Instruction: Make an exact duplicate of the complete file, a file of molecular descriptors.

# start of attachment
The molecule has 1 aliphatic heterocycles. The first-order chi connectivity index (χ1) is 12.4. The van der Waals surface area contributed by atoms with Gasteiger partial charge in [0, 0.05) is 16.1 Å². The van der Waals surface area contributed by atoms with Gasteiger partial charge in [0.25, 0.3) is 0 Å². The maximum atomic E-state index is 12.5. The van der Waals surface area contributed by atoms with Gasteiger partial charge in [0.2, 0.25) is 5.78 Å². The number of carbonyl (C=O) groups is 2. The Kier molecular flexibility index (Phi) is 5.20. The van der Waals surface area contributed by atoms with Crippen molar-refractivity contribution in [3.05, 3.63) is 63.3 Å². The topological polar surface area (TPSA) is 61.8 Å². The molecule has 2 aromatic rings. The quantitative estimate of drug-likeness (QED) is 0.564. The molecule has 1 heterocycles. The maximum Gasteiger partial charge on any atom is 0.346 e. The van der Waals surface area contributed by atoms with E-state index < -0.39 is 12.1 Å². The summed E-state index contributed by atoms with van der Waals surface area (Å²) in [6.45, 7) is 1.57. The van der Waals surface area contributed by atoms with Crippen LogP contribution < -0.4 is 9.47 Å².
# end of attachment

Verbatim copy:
The molecule has 1 aliphatic heterocycles. The first-order chi connectivity index (χ1) is 12.4. The van der Waals surface area contributed by atoms with Gasteiger partial charge in [0, 0.05) is 16.1 Å². The van der Waals surface area contributed by atoms with Gasteiger partial charge in [0.25, 0.3) is 0 Å². The maximum atomic E-state index is 12.5. The van der Waals surface area contributed by atoms with Gasteiger partial charge in [0.2, 0.25) is 5.78 Å². The number of carbonyl (C=O) groups is 2. The Kier molecular flexibility index (Phi) is 5.20. The van der Waals surface area contributed by atoms with Crippen molar-refractivity contribution in [3.05, 3.63) is 63.3 Å². The topological polar surface area (TPSA) is 61.8 Å². The molecule has 2 aromatic rings. The quantitative estimate of drug-likeness (QED) is 0.564. The molecule has 1 heterocycles. The maximum Gasteiger partial charge on any atom is 0.346 e. The van der Waals surface area contributed by atoms with E-state index < -0.39 is 12.1 Å². The summed E-state index contributed by atoms with van der Waals surface area (Å²) in [6.45, 7) is 1.57. The van der Waals surface area contributed by atoms with Crippen LogP contribution < -0.4 is 9.47 Å².